Lectin hemagglutination Assay was performed for both the defatted (A) and detoxified (B) samples the results showed no agglutination (Fig. 1) which confirmed the absence of lectins. In similar study by Aregheore et al. (1998) using cattle blood have shown the presence of lectin activity but the results of present study were in contrast. Lectin is heat labile and might be destroyed by the moist heat (Aregheore et al., 1998).

Biological evaluation: The detoxified J. curcas seed meal was fed to rats and biochemical parameters determined are presented (table 3).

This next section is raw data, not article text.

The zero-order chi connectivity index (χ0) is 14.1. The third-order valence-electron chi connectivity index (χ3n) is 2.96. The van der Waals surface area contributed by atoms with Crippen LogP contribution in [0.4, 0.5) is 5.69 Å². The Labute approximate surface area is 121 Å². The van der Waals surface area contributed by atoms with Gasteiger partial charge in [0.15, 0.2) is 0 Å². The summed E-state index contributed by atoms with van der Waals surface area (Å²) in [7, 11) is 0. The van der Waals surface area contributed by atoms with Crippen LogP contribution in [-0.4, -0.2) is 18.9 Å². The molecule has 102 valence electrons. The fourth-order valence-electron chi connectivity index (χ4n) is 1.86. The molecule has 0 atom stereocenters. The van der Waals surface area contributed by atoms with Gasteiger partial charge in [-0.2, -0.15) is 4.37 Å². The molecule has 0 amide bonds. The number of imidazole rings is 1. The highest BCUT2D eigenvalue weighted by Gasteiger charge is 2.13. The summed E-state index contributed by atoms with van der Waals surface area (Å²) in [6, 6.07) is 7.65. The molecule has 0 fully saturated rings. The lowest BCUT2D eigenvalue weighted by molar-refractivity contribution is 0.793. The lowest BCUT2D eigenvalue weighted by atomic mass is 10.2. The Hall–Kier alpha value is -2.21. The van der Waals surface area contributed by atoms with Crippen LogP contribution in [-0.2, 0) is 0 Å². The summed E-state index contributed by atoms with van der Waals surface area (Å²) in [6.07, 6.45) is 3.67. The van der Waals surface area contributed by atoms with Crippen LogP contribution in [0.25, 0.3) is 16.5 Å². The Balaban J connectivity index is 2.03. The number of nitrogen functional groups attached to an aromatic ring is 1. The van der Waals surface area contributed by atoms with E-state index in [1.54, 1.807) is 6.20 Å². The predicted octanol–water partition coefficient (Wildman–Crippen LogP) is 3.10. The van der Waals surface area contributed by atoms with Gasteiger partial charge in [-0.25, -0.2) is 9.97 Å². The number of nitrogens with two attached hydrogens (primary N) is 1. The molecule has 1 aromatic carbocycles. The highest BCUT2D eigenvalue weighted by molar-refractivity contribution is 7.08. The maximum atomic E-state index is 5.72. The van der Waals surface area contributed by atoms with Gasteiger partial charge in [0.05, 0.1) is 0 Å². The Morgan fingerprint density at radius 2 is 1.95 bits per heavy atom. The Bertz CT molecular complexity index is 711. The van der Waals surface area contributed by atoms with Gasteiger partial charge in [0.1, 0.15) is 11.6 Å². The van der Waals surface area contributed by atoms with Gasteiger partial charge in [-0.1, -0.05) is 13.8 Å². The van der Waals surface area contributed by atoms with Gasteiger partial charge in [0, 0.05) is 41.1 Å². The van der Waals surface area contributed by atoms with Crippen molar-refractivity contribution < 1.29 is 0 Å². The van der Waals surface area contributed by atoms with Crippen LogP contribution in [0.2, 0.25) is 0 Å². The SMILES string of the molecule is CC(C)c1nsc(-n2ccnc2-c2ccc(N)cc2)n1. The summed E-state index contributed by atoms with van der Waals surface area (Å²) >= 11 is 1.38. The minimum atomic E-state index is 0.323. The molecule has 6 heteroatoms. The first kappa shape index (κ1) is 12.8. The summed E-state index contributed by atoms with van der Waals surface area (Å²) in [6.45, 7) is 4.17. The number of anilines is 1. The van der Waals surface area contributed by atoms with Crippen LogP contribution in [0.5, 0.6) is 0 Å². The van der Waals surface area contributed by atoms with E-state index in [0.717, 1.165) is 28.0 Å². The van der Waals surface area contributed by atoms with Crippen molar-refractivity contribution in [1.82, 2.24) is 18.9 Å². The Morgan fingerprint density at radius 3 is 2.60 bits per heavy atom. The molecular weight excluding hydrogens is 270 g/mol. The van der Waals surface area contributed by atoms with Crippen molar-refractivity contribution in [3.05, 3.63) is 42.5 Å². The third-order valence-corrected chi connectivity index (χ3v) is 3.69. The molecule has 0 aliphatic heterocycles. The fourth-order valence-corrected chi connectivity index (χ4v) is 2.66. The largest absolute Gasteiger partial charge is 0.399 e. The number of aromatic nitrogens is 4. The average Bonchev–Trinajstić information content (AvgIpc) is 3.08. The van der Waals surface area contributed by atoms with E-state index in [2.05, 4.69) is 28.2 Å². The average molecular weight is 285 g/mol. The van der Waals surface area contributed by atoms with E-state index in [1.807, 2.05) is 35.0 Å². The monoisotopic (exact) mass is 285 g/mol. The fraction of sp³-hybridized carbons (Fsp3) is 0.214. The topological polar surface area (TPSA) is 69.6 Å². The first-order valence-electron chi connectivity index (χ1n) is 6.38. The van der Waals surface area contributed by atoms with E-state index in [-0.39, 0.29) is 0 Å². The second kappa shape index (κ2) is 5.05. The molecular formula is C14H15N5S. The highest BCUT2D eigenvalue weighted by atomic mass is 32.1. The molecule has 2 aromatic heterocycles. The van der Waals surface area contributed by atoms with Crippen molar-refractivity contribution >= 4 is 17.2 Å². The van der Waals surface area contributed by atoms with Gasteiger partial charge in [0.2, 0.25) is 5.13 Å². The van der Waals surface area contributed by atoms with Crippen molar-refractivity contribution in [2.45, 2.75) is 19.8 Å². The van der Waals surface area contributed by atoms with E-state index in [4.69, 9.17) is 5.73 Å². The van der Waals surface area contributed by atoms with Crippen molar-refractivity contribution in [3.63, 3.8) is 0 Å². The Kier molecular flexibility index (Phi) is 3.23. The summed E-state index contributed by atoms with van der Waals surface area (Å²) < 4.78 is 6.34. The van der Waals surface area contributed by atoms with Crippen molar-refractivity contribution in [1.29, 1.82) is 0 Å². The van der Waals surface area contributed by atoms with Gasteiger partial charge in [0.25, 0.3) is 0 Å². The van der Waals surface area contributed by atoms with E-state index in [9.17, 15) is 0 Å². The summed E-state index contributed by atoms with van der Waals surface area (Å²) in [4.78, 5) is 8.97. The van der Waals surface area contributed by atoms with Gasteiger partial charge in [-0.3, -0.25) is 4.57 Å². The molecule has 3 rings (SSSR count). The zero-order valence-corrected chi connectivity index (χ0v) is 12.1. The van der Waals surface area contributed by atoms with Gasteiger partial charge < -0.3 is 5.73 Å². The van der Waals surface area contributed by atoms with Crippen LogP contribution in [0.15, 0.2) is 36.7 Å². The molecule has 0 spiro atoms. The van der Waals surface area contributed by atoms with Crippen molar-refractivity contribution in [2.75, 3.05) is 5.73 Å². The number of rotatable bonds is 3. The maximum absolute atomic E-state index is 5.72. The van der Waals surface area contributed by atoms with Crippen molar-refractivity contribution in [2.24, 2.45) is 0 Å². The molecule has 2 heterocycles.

In present study, biological evaluation of rats fed with detoxified J. curcas seed meal showed no significant (P<0.05) differences with control (fed with casein protein). There was non-significant difference in the growth rate of detoxified J. curcas seed meal (DJM) fed rats. The average weight gain of DJM (25%) and DJM (50%) was increased compared to the control group (Table 3). The protein efficiency ratio (PER), true digestibility (TD), net protein utilization (NPU) and biological evaluation (BV) of detoxified J. curcas seed meal (DJM) 25%(B) and DJM50% was also increased. In detoxified J. curcas seed meal DJM (75%) and DJM (100%) these value were decreased, which may be due to poor utilization of protein. Zero weight gain in protein free group indicated that protein enables rats to grow properly as it's a necessary component of the diet and is the building block of the life and no protein intake in this group showed no PER, NPU and BV ratios.